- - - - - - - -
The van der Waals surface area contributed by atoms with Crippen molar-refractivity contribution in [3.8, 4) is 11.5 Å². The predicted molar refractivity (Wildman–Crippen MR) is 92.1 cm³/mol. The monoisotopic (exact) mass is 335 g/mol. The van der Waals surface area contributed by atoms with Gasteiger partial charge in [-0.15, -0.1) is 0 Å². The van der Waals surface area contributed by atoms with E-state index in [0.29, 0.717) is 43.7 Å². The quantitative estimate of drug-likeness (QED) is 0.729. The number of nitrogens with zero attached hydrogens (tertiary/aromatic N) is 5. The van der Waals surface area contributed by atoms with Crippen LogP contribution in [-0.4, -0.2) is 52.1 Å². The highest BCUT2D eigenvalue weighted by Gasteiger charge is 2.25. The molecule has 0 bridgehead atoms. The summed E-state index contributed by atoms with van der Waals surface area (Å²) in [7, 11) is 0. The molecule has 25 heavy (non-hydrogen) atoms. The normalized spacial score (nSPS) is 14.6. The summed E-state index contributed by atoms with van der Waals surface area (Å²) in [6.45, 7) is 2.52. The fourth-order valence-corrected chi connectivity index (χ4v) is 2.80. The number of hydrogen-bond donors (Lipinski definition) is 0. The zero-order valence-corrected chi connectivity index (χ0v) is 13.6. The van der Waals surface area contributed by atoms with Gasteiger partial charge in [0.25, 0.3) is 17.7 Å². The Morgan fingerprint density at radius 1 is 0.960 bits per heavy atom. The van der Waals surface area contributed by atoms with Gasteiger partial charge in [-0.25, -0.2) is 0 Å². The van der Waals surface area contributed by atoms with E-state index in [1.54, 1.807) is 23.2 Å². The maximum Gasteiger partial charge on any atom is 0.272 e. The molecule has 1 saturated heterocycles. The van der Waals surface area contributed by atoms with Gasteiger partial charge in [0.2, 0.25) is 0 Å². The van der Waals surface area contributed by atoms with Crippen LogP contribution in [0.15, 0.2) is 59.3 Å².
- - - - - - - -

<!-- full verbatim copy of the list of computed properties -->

The van der Waals surface area contributed by atoms with Crippen molar-refractivity contribution in [3.8, 4) is 11.5 Å². The predicted molar refractivity (Wildman–Crippen MR) is 92.1 cm³/mol. The monoisotopic (exact) mass is 335 g/mol. The van der Waals surface area contributed by atoms with Gasteiger partial charge in [-0.15, -0.1) is 0 Å². The van der Waals surface area contributed by atoms with E-state index in [0.29, 0.717) is 43.7 Å². The quantitative estimate of drug-likeness (QED) is 0.729. The number of nitrogens with zero attached hydrogens (tertiary/aromatic N) is 5. The van der Waals surface area contributed by atoms with Crippen LogP contribution in [-0.4, -0.2) is 52.1 Å². The highest BCUT2D eigenvalue weighted by Gasteiger charge is 2.25. The molecule has 0 bridgehead atoms. The summed E-state index contributed by atoms with van der Waals surface area (Å²) in [7, 11) is 0. The molecule has 25 heavy (non-hydrogen) atoms. The normalized spacial score (nSPS) is 14.6. The summed E-state index contributed by atoms with van der Waals surface area (Å²) in [6.45, 7) is 2.52. The fourth-order valence-corrected chi connectivity index (χ4v) is 2.80. The number of hydrogen-bond donors (Lipinski definition) is 0. The zero-order valence-corrected chi connectivity index (χ0v) is 13.6. The van der Waals surface area contributed by atoms with Gasteiger partial charge in [0.25, 0.3) is 17.7 Å². The Morgan fingerprint density at radius 1 is 0.960 bits per heavy atom. The van der Waals surface area contributed by atoms with Gasteiger partial charge in [-0.25, -0.2) is 0 Å². The van der Waals surface area contributed by atoms with E-state index in [1.54, 1.807) is 23.2 Å². The maximum Gasteiger partial charge on any atom is 0.272 e. The molecule has 1 saturated heterocycles. The van der Waals surface area contributed by atoms with Gasteiger partial charge in [0.2, 0.25) is 0 Å². The van der Waals surface area contributed by atoms with Crippen LogP contribution in [0.15, 0.2) is 59.3 Å².